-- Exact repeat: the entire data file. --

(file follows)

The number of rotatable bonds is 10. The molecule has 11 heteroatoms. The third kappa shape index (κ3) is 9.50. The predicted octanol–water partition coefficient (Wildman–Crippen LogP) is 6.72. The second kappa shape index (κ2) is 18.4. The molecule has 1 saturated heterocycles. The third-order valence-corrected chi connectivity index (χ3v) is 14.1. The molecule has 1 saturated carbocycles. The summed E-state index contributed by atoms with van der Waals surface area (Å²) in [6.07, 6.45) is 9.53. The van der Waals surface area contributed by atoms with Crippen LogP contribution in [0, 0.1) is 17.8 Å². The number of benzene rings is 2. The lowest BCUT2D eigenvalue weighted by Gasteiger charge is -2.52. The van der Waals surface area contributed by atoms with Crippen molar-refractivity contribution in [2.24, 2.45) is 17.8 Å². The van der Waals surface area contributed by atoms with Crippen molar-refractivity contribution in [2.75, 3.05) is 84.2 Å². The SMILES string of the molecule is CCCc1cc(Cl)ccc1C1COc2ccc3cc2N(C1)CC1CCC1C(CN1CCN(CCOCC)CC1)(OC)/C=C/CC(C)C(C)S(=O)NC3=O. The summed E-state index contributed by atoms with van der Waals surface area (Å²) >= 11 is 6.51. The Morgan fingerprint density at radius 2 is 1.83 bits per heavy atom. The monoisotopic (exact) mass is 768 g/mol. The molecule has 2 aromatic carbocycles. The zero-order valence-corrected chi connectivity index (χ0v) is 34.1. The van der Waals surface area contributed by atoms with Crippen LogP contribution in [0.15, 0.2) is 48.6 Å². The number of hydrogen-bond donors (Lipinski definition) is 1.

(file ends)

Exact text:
The number of rotatable bonds is 10. The molecule has 11 heteroatoms. The third kappa shape index (κ3) is 9.50. The predicted octanol–water partition coefficient (Wildman–Crippen LogP) is 6.72. The second kappa shape index (κ2) is 18.4. The molecule has 1 saturated heterocycles. The third-order valence-corrected chi connectivity index (χ3v) is 14.1. The molecule has 1 saturated carbocycles. The summed E-state index contributed by atoms with van der Waals surface area (Å²) in [6.07, 6.45) is 9.53. The van der Waals surface area contributed by atoms with Crippen LogP contribution in [0, 0.1) is 17.8 Å². The number of benzene rings is 2. The lowest BCUT2D eigenvalue weighted by Gasteiger charge is -2.52. The van der Waals surface area contributed by atoms with Crippen molar-refractivity contribution in [2.24, 2.45) is 17.8 Å². The van der Waals surface area contributed by atoms with Crippen molar-refractivity contribution in [2.75, 3.05) is 84.2 Å². The SMILES string of the molecule is CCCc1cc(Cl)ccc1C1COc2ccc3cc2N(C1)CC1CCC1C(CN1CCN(CCOCC)CC1)(OC)/C=C/CC(C)C(C)S(=O)NC3=O. The summed E-state index contributed by atoms with van der Waals surface area (Å²) >= 11 is 6.51. The Morgan fingerprint density at radius 2 is 1.83 bits per heavy atom. The monoisotopic (exact) mass is 768 g/mol. The molecule has 2 aromatic carbocycles. The zero-order valence-corrected chi connectivity index (χ0v) is 34.1. The van der Waals surface area contributed by atoms with Crippen LogP contribution in [0.15, 0.2) is 48.6 Å². The number of hydrogen-bond donors (Lipinski definition) is 1.